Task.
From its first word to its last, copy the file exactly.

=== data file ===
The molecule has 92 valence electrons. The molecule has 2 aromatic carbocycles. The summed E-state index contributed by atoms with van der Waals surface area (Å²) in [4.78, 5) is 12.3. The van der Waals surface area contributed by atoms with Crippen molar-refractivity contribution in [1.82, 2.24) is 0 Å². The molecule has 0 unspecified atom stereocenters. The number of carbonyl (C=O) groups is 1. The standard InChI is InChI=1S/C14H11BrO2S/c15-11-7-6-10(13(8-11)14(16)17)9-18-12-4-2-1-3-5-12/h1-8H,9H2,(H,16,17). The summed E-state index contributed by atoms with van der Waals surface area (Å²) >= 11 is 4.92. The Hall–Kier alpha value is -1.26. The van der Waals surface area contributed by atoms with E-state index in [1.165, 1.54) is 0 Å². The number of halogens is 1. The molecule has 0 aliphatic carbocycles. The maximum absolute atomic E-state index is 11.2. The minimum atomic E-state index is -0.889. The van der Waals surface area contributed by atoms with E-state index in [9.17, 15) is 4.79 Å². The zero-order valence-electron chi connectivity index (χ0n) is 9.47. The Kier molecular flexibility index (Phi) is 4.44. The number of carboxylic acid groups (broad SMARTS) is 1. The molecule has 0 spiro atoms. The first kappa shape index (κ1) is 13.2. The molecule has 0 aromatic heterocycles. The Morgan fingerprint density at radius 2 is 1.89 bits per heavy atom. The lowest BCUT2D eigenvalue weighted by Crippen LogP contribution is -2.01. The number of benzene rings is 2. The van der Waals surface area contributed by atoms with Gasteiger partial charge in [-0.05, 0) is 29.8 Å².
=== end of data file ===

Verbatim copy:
The molecule has 92 valence electrons. The molecule has 2 aromatic carbocycles. The summed E-state index contributed by atoms with van der Waals surface area (Å²) in [4.78, 5) is 12.3. The van der Waals surface area contributed by atoms with Crippen molar-refractivity contribution in [1.82, 2.24) is 0 Å². The molecule has 0 unspecified atom stereocenters. The number of carbonyl (C=O) groups is 1. The standard InChI is InChI=1S/C14H11BrO2S/c15-11-7-6-10(13(8-11)14(16)17)9-18-12-4-2-1-3-5-12/h1-8H,9H2,(H,16,17). The summed E-state index contributed by atoms with van der Waals surface area (Å²) >= 11 is 4.92. The Hall–Kier alpha value is -1.26. The van der Waals surface area contributed by atoms with E-state index in [1.165, 1.54) is 0 Å². The number of halogens is 1. The molecule has 0 aliphatic carbocycles. The maximum absolute atomic E-state index is 11.2. The minimum atomic E-state index is -0.889. The van der Waals surface area contributed by atoms with E-state index in [9.17, 15) is 4.79 Å². The zero-order valence-electron chi connectivity index (χ0n) is 9.47. The Kier molecular flexibility index (Phi) is 4.44. The number of carboxylic acid groups (broad SMARTS) is 1. The molecule has 0 spiro atoms. The first kappa shape index (κ1) is 13.2. The molecule has 0 aromatic heterocycles. The Morgan fingerprint density at radius 2 is 1.89 bits per heavy atom. The lowest BCUT2D eigenvalue weighted by Crippen LogP contribution is -2.01. The number of benzene rings is 2. The van der Waals surface area contributed by atoms with Gasteiger partial charge in [-0.05, 0) is 29.8 Å².